Meredith Vieira <a href="" target="_hplink">bid farewell</a> to "Today" after five years on the morning show. She left to spend more time with her husband and children.

  • Katie Couric Leaves CBS News

    Katie Couric <a href="" target="_hplink">left the "CBS Evening News"</a> in June after her contract was up. She spent five years in the anchor seat, and will be hosting a talk show on ABC.

  • Glenn Beck Leaves Fox News

    Glenn Beck<a href="" target="_hplink"> stepped down from Fox News</a> at the end of June. He had said that he wanted to do more, and went onto launch his Internet channel GBTV.

  • Eliot Spitzer's show canceled

    CNN <a href="" target="_hplink">canceled</a> Eliot Spitzer's show in July.

  • Cenk Uygur Leaves MSNBC

    Uygur <a href="" target="_hplink">left MSNBC in July</a>, telling others that the network had asked him to tone it down.

  • Contessa Brewer steps down as MSNBC anchor

    Contessa Brewer <a href="" target="_hplink">stepped down</a> from the anchor chair in August.

  • Regis Philbin Leaves "Live!"

    Regis Philbin <a href="" target="_hplink">left "Live!" on November 18</a>, after a remarkable three decades on the show.

  • Joy Behar's show canceled

    Joy Behar's <a href="" target="_hplink">HLN show was canceled</a> in November. The show ended its run in mid-December.

  • Bill Keller steps down as NYT executive editor

    Bill Keller <a href="" target="_hplink">stepped down as the executive editor of the New York Times</a>. He resigned to become a full-time writer, and handed the baton off to Jill Abramson, the paper's first female executive editor.

  • Christiane Amanpour leaves "This Week"

    Christiane Amanpour<a href="" target="_hplink"> stepped down</a> as host of "This Week," ABC News' Sunday show about Beltway politics. She is staying with the network and reprising her foreign correspondent duties at CNN, in a new dual role.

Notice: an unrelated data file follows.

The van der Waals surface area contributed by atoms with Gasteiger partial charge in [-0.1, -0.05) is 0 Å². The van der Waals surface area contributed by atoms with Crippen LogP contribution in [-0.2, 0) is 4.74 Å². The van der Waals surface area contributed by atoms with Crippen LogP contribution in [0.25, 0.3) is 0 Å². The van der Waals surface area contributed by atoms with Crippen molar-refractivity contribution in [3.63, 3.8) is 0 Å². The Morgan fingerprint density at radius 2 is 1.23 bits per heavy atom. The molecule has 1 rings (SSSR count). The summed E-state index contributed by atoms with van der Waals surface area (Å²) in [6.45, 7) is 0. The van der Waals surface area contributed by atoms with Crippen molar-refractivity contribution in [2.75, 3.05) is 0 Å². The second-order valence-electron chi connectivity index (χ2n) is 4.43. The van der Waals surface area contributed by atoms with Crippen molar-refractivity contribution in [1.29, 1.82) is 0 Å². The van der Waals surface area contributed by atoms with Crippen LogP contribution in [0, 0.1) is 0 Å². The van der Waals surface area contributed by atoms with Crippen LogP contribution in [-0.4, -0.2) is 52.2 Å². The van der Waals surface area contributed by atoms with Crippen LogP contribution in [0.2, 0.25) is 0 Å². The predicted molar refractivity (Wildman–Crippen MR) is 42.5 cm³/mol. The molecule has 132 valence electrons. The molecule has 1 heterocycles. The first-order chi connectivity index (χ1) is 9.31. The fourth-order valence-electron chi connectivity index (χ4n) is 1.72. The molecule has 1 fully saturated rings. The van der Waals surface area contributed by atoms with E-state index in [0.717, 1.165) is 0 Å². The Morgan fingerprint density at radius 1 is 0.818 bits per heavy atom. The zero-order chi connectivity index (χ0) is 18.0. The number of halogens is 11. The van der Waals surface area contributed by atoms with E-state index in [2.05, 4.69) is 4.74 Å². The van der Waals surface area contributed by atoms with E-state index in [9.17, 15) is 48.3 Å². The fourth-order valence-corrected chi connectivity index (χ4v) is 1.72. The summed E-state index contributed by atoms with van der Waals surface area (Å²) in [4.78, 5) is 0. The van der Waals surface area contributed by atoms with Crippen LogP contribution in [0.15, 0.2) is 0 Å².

• Russ Stanton leaves LA Times

    Russ Stanton <a href="" target="_hplink"> stepped down</a> as executive vice president and editor of the Los Angeles Times in December. He held the position for four years, and has been at the paper since 1997.

  • T.J. Holmes Leaves CNN

    CNN Newsroom weekend edition anchor T.J. Holmes <a href="" target="_hplink">announced his departure</a> from the network in early December. He is leaving for BET, where it is rumored that he will be hosting a news program.

  • Janet Robinson steps down as NYT CEO

    New York Times CEO Janet Robinson <a href="" target="_hplink">announced that she was stepping down</a> in December. Her exit cost the paper a whooping $15 million -- including a $4.5 million fee for her consulting services over the course of the next year.

  • Edward Felsenthal, Ray Chelstowski and Tom Weber out at Newsweek

    Newsweek experienced a <a href="" target="_hplink">major shakeup</a> in November when it lost three members of its top ranks in a single day. Publisher Ray Chelstowski was fired, while Tom Weber, the magazine's managing editor, and Edward Felsenthal, the executive editor, both resigned.

  • Michael Wolff Out At AdWeek

    AdWeek's editorial director <a href="" target="_hplink">Michael Wolff was replaced</a> by executive editor Jim Cooper in October.